Artists galore at The Art of Winter 

Adele Campbell shows dozens of works by 15 painters and sculptors

click to enlarge PHOTO SUBMITTED - winterscape Painter Peter Wyse paints joyful, whimsical subjects. This is his "I'll Go First," acrylic on birch, part of The Art of Winter at the Adele Campbell Gallery.
  • photo submitted
  • winterscape Painter Peter Wyse paints joyful, whimsical subjects. This is his "I'll Go First," acrylic on birch, part of The Art of Winter at the Adele Campbell Gallery.

The Art of Winter annual show has been going strong at the Adele Campbell Gallery for 23 years.

Owner Liz Harris says the group exhibition — which takes place in the gallery — is a great way for them to show the latest works of signature artists.

"There are usually around 15 artists in the show, with 10 sending a large body of work. It's a big show," she says.The Art of Winter is a theme and many pieces pay homage to the season."It always coincides with the opening of Whistler Blackcomb, so it's a celebration of winter ahead. It's a way for us to toast our artists, too, and thank them," says Harris.

"It's fun because there are many different styles, many different types of artists. There is something for everyone."

Harris says the paintings range from common Whistler themes of skiing and outdoor life, to landscapes and abstracts. There are a few sculptors, too, she adds.

Birgit Piskor is a contemporary, Victoria-based sculptor who works in concrete.

Contacted while on holiday in Baja California, she says an encounter with a whale while she was kayaking in Mexico changed her life. The mighty marine mammal breached while she was close and destroyed her kayak, injuring her and leading to a long swim to shore. This close brush with death inspired her to follow her dream.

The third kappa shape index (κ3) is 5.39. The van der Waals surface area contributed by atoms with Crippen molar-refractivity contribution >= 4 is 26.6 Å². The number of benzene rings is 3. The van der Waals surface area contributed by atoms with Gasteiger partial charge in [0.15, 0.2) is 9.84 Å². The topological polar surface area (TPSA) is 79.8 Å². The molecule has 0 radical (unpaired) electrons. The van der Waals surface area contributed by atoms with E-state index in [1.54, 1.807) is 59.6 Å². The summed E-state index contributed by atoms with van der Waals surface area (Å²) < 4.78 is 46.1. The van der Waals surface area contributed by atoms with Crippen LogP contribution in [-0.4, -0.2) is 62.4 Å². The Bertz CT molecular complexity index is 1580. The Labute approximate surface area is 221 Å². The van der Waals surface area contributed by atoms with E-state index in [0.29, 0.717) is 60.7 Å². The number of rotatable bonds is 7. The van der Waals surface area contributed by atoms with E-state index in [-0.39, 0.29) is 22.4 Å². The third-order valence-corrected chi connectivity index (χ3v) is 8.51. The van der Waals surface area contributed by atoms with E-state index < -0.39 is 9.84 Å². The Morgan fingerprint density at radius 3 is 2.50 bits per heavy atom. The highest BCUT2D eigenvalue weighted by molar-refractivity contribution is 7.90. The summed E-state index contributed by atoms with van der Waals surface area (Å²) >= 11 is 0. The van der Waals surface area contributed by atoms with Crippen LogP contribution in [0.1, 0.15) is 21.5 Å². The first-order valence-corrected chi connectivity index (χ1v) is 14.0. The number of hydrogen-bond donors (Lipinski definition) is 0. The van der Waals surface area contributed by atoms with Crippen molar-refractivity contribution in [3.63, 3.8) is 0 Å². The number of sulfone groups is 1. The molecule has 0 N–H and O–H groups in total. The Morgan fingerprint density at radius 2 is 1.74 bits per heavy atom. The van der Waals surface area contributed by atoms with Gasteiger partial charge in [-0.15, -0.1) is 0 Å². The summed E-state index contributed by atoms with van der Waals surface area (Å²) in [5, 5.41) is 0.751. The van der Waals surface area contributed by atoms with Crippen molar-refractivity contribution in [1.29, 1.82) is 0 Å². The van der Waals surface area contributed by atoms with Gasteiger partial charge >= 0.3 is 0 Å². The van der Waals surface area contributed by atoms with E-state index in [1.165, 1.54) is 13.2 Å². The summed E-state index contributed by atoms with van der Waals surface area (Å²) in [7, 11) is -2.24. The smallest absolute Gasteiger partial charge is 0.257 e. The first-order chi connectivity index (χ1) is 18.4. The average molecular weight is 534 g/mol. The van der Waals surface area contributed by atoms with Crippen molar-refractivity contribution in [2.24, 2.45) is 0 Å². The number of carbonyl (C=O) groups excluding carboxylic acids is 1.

Her sculptures are big, not whale-like perhaps, but some are several metres high.

"I'd like to go bigger, but I'm limited by the height of my studio and the fact that I don't weld yet," Piskor says.

"I work with concrete, but I don't actually do any carvings. Each piece is hand built, I mix small batches of really modified concrete and built it up in layers."

North Vancouver painter Dana Irving does landscapes of swooping trees, clouds and mountains and has been described as Emily Carr meets Dr. Seuss.

"They are definitely West Coast," she laughs.

"Style wise I am so influenced by Lawren Harris and Emily Carr. It's lighter humoured but I think we have the same reverence."

Many pieces are of familiar scenes around West Vancouver and Howe Sound.

"I am really passionate about the Canadian landscape. I grew up in Prince George and the north gets dismissed as a place... and it is simply beautiful," Irving says.

"There's the northern lights and moments when the air is crystalline and frozen. I feel like it's our little Canadian secret and I hope that comes out in the work."

Abbotsford-based painter Peter Wyse likens what he does to "painting happiness."

His work is whimsical figures on ski hills or playing hockey; one rides a polar bear.

"My mother-in-law likes to say I paint joy. I like that description," he laughs.

"I walk into the studio and it's my happy place. I strive for a kinder world. It's not like I don't have angst in my life or have been through hard times, it is a personal choice."

Art of Winter runs Nov. 28 to Jan. 15.

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